Sunday, July 21, 2024

Senators pull back on Gov. Landry’s closed party primaries proposal

by BIZ Magazine

Changes wouldn’t take place until 2026

WESLEY MULLERLouisiana Illuminator

Louisiana lawmakers have curtailed Gov. Jeff Landry’s plans to move the state to closed party primary elections.

Based on the amended proposal a state Senate committee advanced Thursday, only congressional and state Supreme Court races would use closed party-only primaries, and the changes would take effect two years later than the governor wants.

Still, the proposed law could effectively eliminate more than 800,000 Louisiana voters from voting in primary elections.

An amended version of House Bill 17, sponsored by Rep. Julie Emerson, R-Carencro, cleared the Senate and Governmental Affairs Committee in a 5-2 vote along party lines with Republicans prevailing. She is carrying the bill for Landry, who urged lawmakers Monday to end Louisiana’s open primary system.

The original version of her bill proposed to switch the state to closed partisan primaries for all congressional and statewide races, legislative seats, judgeships, boards and commissions.

Since 1975, Louisiana has used an open, nonpartisan “jungle” primary system where all candidates, regardless of party affiliation, run in the same election. Registered voters, regardless of party affiliation, can cast a ballot for any candidate.

Under a jungle primary, a candidate can win outright if they receive more than 50% of the votes. If no one receives more than 50%, the two candidates with the most votes advance to a general election runoff to decide the winner.

Under the proposed closed system, Republican and Democratic candidates would face off in their own partisan primaries. Party leaders would be able to choose whether to allow unaffiliated voters to participate.

Emerson’s bill originally allowed the popular vote winner to advance from a party primary to the general election, even if that candidate failed to earn at least 50% of the vote. Sen. Greg Miller, R-Norco, amended the measure Thursday to require a “second primary” with the top two vote-getters if no one receives more than 50% support.

Miller’s changes also included pushing back the effective date of the law to 2026. The governor had wanted it to go into effect in time for this year’s congressional races.

Significant obstacles remain to Louisiana voters who aren’t registered Democrats or Republicans based on the current version of the proposal.

The Independent, Libertarian and Green parties are officially recognized in Louisiana but would not be able to hold primary elections because they don’t meet the registered voter threshold in the legislation. Currently, only Democrats and Republicans meet that 5% standard.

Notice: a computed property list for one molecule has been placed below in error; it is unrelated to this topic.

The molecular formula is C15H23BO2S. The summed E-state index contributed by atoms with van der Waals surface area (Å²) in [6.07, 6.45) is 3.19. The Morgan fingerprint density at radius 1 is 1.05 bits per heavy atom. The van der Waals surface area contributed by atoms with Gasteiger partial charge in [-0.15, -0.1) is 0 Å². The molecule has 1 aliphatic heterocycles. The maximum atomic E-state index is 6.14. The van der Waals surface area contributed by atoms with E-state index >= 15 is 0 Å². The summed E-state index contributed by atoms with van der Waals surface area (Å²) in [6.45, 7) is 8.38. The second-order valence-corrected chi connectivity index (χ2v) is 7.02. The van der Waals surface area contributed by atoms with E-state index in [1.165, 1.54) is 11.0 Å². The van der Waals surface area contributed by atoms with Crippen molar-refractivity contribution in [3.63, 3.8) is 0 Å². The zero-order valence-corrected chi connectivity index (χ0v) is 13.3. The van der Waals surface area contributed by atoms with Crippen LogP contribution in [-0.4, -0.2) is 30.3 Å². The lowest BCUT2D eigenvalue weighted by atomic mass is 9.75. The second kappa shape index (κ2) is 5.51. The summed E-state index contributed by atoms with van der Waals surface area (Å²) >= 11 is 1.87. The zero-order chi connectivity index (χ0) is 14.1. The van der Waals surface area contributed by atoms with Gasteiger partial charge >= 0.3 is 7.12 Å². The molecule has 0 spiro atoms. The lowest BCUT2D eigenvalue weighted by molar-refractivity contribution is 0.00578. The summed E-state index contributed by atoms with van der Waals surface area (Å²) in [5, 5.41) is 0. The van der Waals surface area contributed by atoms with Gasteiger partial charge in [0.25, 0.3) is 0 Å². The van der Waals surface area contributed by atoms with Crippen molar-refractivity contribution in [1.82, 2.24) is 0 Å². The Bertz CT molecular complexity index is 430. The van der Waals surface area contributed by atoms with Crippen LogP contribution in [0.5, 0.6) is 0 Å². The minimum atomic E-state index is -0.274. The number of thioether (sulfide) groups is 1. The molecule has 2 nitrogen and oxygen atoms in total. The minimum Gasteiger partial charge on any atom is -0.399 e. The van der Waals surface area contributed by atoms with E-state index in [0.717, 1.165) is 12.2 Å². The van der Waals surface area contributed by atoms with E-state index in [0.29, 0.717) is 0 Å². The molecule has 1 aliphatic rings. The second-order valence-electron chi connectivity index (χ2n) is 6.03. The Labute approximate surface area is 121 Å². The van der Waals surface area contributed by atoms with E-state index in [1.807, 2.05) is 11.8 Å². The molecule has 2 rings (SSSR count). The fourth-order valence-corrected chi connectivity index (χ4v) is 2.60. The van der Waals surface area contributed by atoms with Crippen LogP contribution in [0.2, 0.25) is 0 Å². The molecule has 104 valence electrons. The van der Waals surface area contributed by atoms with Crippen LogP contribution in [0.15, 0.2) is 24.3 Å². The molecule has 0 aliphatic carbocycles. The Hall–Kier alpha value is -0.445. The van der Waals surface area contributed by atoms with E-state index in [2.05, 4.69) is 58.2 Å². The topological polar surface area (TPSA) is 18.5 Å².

It would also be extremely difficult for a third-party candidate to run in a general election. Emerson’s bill allows a third-party congressional candidate to run only if they collect 1,000 signatures on a nominating petition, but the signatures have to come from voters who are already registered with that same particular third party, meaning any signatures from Republicans or Democrats — roughly two-thirds of the state — wouldn’t count.

More than 820,000 registered voters in Louisiana — 27% of the total — are neither Republican nor Democrat. About 662,000 aren’t registered with any party, 134,000 are Independents, 16,000 are Libertarians, 2,600 are Green Party members and 6,700 are registered with other minor parties.

Republicans on the Senate and Governmental Affairs Committee supported Emerson’s proposal, arguing it still allows unaffiliated voters to vote in a general election. Emerson suggested the switch would encourage greater participation from voters and noted that voters are still allowed to join a party of their choosing.

She also claimed, incorrectly, that most other states have closed party primaries similar to the one she is proposing. In fact, a majority of states have some form of open or partially open primaries that allow voters, regardless of party or affiliation, to participate, according to the National Conference of State Legislatures. Only 17 states have closed or partially closed primaries.

Former state Rep. Barry Ivey, a Republican from Central, spoke to the Senate committee, voicing strong opposition to Emerson’s bill. He noted that nearly a third of state legislators elected last year – Democrats and Republicans — faced no opposition from a rival party.

Under a closed partisan primary, many voters would not get to cast ballots at all because many races don’t require a general election, Ivey said. The scenario could play out for congressional and Louisiana Supreme Court races in heavy Democratic and Republican districts, he said.

“It will be the most restricted electoral process in the nation,” Ivey said. “I guarantee it.”

Emerson’s bill goes next to the full Senate and, if approved as is, would return to the House for agreement on Thursday’s amendments.

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